Category Archives: Aggressive and Athletic

Bruce Levenson Sends the Hawks Soaring

When Bruce Levenson took over the Atlanta Hawks in 2002 the Hawks were coming off of a 33-49 season, ranking as one of the worst teams in the Eastern Conference. Last year Atlanta won 60 games, made it to the Eastern Conference Finals, and had a shot at going all the way. Levenson just sold his share in the team to a Grant Hill led coalition but it was clear from the get go that he accomplished something special with his time in Atlanta. So what is next for the Hawks under new ownership?

The fact is that Atlanta needs to keep their eyes up while their head stays down. Atlanta rolled to the best record in the Southeast and one of the top records in the Eastern Conference by playing remarkable team basketball and keeping everyone involved at all times while out on the court. Their “no superstar” mode of attack proved to be too much to handle as they rolled through the first two rounds of the NBA Playoffs before getting derailed by Cleveland.

With starting small forward Demarre Carroll gone from the team and back up forward Mike Scott looking at possible prison time for felony drug possession, it appears that Atlanta has gotten of to a rough start as the new season looms around. While the appearance is definitely there that things are going south, there are reasons to anticipate continued success in Atlanta.

To put it simply the Hawks rely on their system more than their stars in order to succeed. Jeff Teague, Kyle Korver, Al Horford, and Paul Millsap are a quality starting four regardless of who comes in behind them. Thankfully their system does well even with bench players assuming larger minutes. The Hawks DID pick up a few notable bench players, as well.

In an attempt to clear space for LaMarcus Aldridge (who passed on Atlanta)a the Hawks acquired both Tim Hardaway Jr and Tiago Splitter. Splitter and Hardaway Jr are two dramatically different players who will both contribute in big ways. Hardaway is a scorer through and through and he’ll bring offense to the second unit. Splitter is a defensive stalwart with soft passing hands and a smooth finish around the rim. He’ll like turn into the fourth big off of the bench.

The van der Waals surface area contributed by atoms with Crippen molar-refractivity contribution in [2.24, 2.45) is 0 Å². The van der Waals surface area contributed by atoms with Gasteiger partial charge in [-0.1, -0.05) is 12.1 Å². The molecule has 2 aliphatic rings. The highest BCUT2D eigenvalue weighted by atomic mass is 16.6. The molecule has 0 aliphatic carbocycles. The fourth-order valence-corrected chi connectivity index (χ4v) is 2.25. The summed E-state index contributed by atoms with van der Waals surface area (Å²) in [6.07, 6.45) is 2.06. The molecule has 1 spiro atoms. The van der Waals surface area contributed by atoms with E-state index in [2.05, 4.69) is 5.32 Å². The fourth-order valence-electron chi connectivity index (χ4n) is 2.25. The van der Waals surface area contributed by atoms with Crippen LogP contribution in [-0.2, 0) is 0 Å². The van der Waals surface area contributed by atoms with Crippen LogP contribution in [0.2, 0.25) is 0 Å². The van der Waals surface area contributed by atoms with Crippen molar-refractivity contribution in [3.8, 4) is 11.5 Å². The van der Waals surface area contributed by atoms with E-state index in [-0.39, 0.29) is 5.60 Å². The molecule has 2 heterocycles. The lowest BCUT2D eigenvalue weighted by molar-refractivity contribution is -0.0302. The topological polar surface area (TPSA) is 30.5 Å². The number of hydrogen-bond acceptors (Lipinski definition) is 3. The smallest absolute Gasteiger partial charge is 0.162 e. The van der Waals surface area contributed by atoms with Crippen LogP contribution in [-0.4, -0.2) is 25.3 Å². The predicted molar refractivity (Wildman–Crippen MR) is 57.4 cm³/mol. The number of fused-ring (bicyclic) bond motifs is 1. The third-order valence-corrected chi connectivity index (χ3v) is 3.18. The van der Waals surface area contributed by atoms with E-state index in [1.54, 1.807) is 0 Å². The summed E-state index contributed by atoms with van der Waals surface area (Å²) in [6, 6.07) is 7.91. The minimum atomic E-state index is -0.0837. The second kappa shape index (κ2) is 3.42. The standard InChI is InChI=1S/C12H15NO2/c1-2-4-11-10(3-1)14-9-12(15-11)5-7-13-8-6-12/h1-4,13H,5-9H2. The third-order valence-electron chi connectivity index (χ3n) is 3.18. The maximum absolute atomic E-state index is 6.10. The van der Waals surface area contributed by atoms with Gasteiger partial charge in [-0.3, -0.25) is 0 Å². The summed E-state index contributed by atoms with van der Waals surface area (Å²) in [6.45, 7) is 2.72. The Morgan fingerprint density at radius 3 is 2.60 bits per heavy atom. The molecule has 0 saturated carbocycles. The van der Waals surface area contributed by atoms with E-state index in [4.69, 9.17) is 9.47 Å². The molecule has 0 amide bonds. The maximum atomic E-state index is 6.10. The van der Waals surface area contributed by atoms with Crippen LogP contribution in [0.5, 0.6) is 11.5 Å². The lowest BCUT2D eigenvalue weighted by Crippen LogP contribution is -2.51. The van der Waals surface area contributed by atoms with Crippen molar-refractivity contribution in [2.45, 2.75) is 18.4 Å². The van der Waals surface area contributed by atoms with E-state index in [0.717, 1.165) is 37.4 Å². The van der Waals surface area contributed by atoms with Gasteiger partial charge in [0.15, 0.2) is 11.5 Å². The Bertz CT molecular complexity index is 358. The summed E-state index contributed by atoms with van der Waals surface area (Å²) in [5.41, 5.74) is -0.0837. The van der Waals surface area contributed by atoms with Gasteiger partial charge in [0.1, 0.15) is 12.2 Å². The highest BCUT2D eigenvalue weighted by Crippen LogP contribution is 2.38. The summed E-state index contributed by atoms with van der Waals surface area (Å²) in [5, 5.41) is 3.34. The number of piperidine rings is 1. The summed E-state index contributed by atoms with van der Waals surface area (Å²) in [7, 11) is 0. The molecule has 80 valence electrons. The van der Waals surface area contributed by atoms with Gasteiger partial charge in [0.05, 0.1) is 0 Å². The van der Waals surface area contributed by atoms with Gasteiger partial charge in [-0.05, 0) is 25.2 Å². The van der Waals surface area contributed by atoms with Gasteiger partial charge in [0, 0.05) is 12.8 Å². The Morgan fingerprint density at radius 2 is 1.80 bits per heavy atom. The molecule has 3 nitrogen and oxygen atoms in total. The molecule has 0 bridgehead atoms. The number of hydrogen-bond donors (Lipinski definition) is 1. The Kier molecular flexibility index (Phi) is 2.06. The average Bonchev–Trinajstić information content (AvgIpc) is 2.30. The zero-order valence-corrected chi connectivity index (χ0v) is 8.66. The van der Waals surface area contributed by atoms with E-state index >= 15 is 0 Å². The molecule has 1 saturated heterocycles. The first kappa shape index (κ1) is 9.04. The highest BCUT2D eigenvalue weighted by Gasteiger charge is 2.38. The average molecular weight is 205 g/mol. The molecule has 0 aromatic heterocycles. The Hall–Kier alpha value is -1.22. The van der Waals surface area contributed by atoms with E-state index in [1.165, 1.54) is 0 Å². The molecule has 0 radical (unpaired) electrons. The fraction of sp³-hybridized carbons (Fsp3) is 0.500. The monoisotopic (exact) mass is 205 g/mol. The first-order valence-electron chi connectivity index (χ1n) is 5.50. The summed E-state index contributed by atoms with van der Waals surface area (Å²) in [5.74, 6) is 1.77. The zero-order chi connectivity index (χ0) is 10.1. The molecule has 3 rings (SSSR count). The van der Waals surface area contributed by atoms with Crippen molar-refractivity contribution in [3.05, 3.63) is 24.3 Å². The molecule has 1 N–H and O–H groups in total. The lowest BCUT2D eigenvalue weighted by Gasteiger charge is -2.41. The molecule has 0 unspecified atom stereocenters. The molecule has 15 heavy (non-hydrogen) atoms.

Still, with so many pieces moving and the Eastern Conference shaking up it appears that Atlanta will be hard pressed to repeat last years record. The Wizards will be getting better due to their young core maturing while the Miami Heat had possibly the best off season in the NBA by acquiring Amare Stoudemire and Gerald Green for peanuts. Can Atlanta hold both of those teams off? We’ll see.

The Man Test

Men are constantly bombarded with the idea that they have to live up to the pressures that are put on them and the ideals of masculinity. There are powerful societal norms that command men to be masculine in every area of their life. The University of Washington released a research paper that has data that proves that men overcompensate when they fall short of these ideals. Men are reasserting their masculinity in minute but substantial ways. The study was published in Social Psychology last week. The initial study took place when the question was posed, ‘how do men respond when their masculinity is questioned or threatened?’. Men would either play up their manly roles or Doe noted they would aggressively reject any type of feminine preference. The study gave male college students a hand grip strength test. When these men underperformed they later exaggerated their height by three quarters of an inch. They asserted that they had more romantic relationships, claimed that they had no interest in stereotypically feminine consumer products, and gave the assertion that they were more aggressive and athletic than what they actually were. These findings don’t just stop at how men bragged to one another. The study showed that men who were threatened would engage in instigating violence against women to get their masculinity back. The study goes deeper into the minds of men and how they identify with their idea of being masculine is.